Well we are certainly busy checking out Paris on foot and it ain't easy for a couple of old timers. By the time we return to the haven of our cozy room our dogs are tired and we quickly take off our shoes to a huge sigh. But by the next day we are reinvigorated and ready to hit the streets one more time. BecauseÔÇªdid I mention how beautiful this place is? We have seen many of the places we were familiar with, but even better, we discover new ones at every turn.
Yesterday it felt good and catch up on our sleep since we had a tour scheduled in the afternoon on our favorite mode of transportation, Segways (those two wheeled vehicles like the mall cops use). We went early because we first wanted to find the rendezvous place for our tour. Once we found it, then we had three hours to kill before it was time so we went cruising in the immediate area. First a typical Parisian petit d?®jeuner (breakfast) of coffee and a croissant at a small outdoor cafe. Then a couple of blocks to the magnificent and imposing Eiffel Tower. But alas, the place was packed. They have elevators going up each of the legs of the tower and each had a long line with at least an hour wait. But we had a nice time just to sitting in the large park next to it an enjoyed the tower's beautiful elegance while whiling away our time people watching.
Finally it was time for our tour. There were eight of us plus our guide Claudia from Cuba who is a student at the Sorbonne. After a half hour of instruction on the machines, we were ready to go. So off we went riding the streets and sidewalks of Paris zig-zagging thru traffic and pedestrians on our mighty mechanical steeds. Riding a Segway is easy-peasy and you can turn and stop on a dime.
We visited several attractions and monuments and stopped as Claudia gave us mini-lectures and inside tidbits on what we were seeing. She is very intelligent and speaks English, French and Spanish and really knows her stuff. Needless to say, she filled us in on Louis XIV, XV and XVI plus Marie Antoinette and Napoleon. Segways are really fun to drive, but the 3-hour tour and interesting history were bonuses. Riding also saved us a lot of walking. We were sad when it ended, as we had to turn in our fun machines.
Today the weather report said 60% chance of rain so we scheduled inside stuff. So, we started off two blocks away at Notre Dame de Paris (Our Lady of Paris) Cathedral. On our last trip here we saw it several times as we sat on shady benches to enjoy a snack, people watch and enjoy its beautiful facade, but strangely we had never been inside. Probably because of the long queue because of the free admission.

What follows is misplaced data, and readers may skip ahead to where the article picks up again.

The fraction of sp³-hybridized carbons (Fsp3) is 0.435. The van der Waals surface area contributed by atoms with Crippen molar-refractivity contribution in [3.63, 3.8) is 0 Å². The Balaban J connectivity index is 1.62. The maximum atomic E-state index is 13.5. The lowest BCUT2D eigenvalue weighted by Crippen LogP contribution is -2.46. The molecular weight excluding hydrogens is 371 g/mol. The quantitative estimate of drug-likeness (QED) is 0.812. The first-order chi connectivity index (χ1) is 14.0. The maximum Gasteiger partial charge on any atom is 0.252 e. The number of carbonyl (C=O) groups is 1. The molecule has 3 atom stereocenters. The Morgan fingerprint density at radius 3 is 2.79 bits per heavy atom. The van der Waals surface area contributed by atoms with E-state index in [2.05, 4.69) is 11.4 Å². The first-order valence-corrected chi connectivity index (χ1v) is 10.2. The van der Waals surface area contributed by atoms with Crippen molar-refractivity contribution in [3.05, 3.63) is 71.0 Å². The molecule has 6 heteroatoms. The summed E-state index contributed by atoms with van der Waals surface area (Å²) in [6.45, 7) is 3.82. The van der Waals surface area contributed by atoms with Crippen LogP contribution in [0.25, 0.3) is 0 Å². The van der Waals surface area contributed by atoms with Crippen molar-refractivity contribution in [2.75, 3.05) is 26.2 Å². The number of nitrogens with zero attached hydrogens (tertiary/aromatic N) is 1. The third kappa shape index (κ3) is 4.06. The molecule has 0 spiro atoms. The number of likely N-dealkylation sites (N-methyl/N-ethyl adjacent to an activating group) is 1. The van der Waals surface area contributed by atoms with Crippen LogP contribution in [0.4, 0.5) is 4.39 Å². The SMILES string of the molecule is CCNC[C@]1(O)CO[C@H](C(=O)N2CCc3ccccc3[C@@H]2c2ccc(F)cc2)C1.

Today was no different as the line snaked a half-block or more. But it went surprisingly fast and we were in by 10 minutes. All the time I kept wondering how the heck all those people would fit in. Well they did because the place is immense! I've been in hundreds of churches in my travels but never one so big, imposing and awesome! Wow! The statue of Our Lady that is the centerpiece of the altar is beautiful and large, but the space is so big that you cannot see it well because people are not allowed that close. But there is another side altar where I was able to pray to Mary and light a candle on all our behalf's.
I was disappointed about one thing though. I wanted to go up on top of the church to get up close to the gargoyles and yell down, "Sanctuary...Sanctuary!" like Charles Laughton did in his role of Quasimodo, the Hunchback of Notre Dame. But, I was unable to do it because of the line that snaked around the block and especially because of the 452 stairs to the top. Man, I could have croaked in the stairwell from a heart-tack.
From here we walked to the Musee d' Orsay. Talk about a huge imposing structure! This art museum used to be a train station...it's immense also. And it houses the largest collection of impressionist art in the whole world. We spent four hours and skipped three of the five floors. We did make it a point to see the impressionist art work as we were exposed to pieces by Van Gogh, Cezanne, Renoir, Manet, Monet, Gauguin, Degas, Serrat, Pissarro and many more. The highlight was a special exhibit featuring about 100 pieces by Van Gogh.
Needless to say we were dead tired from our long day so we took the train back to our hotel digs. Off came the shoes as we both crashed soundly until dinner time. We have to get our much needed rest as tomorrow we take the early train to Versailles to check out what was Louis the XVI and Marie Antoinette's palace before they met up with Robspierre's guillotine.